Egyptian singer Ramy Essam, who provided the soundtrack for the Arab Spring at Tahrir Square, is the winner of the 2011 Freemuse Award. The artist received the award at a ceremony in Stockholm, Sweden, on Monday 21 November 2011.
After eight years spent trying to break into the music business, it took less than two weeks for Ramy Essam to turn from a struggling artist into a celebrated “Singer of the Revolution”. His song ‘Irhal’ (‘Leave’) became an anthem of the protesters at Tahrir Square and he is now working on an album of songs inspired by the events at the beginning of the year.
The Freemuse Award Committee stated: “Ramy Essam played an important role during the Egyptian revolution and suffered severe beatings and torture as a consequence. He personifies the powerful role that music played in the Arab Spring.”
Receiving the news in Cairo, Ramy said: “I was extremely happy when I got the news. I really respect this prize because it calls for freedom of expression in music, protecting musicians and advocating free art that is not subjected to any restrictions. At the same time I was proud because I would be able to achieve something for Egypt.”
Marie Korpe, Freemuse Executive Director, said: “Ramy Essam continues a long tradition of protest singers who have become symbols of civil rights movements and through their music express frustrations and hope in song rather than speech. In 2009 Pete Seeger received the Freemuse Award. Like Seeger, Ramy has shown that one musician with a single instrument can make a difference.”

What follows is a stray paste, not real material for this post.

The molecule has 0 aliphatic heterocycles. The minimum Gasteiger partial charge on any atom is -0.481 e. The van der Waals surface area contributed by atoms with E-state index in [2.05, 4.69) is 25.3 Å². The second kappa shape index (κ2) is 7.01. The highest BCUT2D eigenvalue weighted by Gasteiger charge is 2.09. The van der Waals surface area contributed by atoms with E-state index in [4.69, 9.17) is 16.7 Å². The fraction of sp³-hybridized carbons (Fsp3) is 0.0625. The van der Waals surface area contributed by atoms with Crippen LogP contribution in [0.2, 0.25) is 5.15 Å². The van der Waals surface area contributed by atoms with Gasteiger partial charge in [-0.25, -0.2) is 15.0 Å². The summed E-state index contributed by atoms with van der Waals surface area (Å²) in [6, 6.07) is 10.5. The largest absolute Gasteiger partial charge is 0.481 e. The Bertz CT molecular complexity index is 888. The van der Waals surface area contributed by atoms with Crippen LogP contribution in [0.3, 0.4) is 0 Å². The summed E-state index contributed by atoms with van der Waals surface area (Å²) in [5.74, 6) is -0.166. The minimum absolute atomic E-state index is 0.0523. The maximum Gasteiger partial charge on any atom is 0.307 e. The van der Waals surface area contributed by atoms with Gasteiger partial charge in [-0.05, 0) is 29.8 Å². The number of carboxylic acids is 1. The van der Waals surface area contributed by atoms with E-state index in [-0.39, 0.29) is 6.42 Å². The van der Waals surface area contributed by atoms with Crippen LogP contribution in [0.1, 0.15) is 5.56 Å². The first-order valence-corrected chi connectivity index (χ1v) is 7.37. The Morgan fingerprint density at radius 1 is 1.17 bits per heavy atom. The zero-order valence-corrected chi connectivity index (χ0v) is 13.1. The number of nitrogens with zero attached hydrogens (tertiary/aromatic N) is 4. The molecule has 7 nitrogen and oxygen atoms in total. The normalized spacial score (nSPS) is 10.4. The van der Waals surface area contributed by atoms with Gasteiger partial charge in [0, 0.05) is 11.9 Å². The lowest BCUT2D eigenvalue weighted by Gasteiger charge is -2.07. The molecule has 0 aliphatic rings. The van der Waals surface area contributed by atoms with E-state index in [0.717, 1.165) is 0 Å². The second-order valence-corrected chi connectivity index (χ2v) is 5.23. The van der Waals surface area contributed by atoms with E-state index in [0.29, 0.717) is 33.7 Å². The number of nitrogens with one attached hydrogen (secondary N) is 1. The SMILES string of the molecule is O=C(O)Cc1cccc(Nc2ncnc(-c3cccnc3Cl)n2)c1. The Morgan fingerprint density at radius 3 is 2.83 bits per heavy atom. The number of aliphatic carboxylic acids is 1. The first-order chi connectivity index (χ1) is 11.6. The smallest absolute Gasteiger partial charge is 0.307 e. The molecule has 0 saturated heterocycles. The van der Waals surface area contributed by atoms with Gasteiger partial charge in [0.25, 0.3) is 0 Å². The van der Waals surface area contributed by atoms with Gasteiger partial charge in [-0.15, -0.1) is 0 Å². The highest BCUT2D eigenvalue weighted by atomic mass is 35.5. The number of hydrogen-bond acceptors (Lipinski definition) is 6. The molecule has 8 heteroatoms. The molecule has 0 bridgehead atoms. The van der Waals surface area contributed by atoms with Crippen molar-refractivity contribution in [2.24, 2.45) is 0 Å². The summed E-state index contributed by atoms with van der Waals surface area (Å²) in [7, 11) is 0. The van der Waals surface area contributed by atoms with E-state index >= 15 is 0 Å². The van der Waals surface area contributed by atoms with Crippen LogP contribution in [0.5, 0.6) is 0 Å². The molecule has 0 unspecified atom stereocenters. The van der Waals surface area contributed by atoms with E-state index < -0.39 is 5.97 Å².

Ramy will receive the Freemuse Award in Stockholm on 21 November 2011 as part of the international conference and concert ‘Right! Freedom of Music & Speech’ organised by the Swedish Society of Popular Music Composers (SKAP) at Södra Teatern.
The Freemuse Award is sponsored by the Björn Afzelius International Culture Foundation (BAIK). Björn Afzelius, who died in 1999, was a Swedish rock singer who became a passionate spokesman for suppressed people around the world combining his musical career with political activism.
About Ramy Essam
Born in 1987 in Al-Mansoura, one of Egypt’s smaller cities, where he went to school and studied engineering, Ramy Essam self-learned playing the guitar and started to write songs at the age of 17, inspired by young poets like Amgad Qahwagi and Mohamed Bahgat, as well as the poet Ahmed Fouad Negm who spoke up against Mubarak’s regime.
In 2009, Ramy Essam established the folk band Mashakel (‘Problems’), and started to advocate for a life in freedom by illustrating in his songs the simple dailyday problems he was confronted with, along with all Egyptians, under Mubarak’s regime.
Ramy Essam is currently working on producing an album of songs from Tahrir Square, which he had entitled ‘Al Midan’. The album is scheduled for release in November 2011.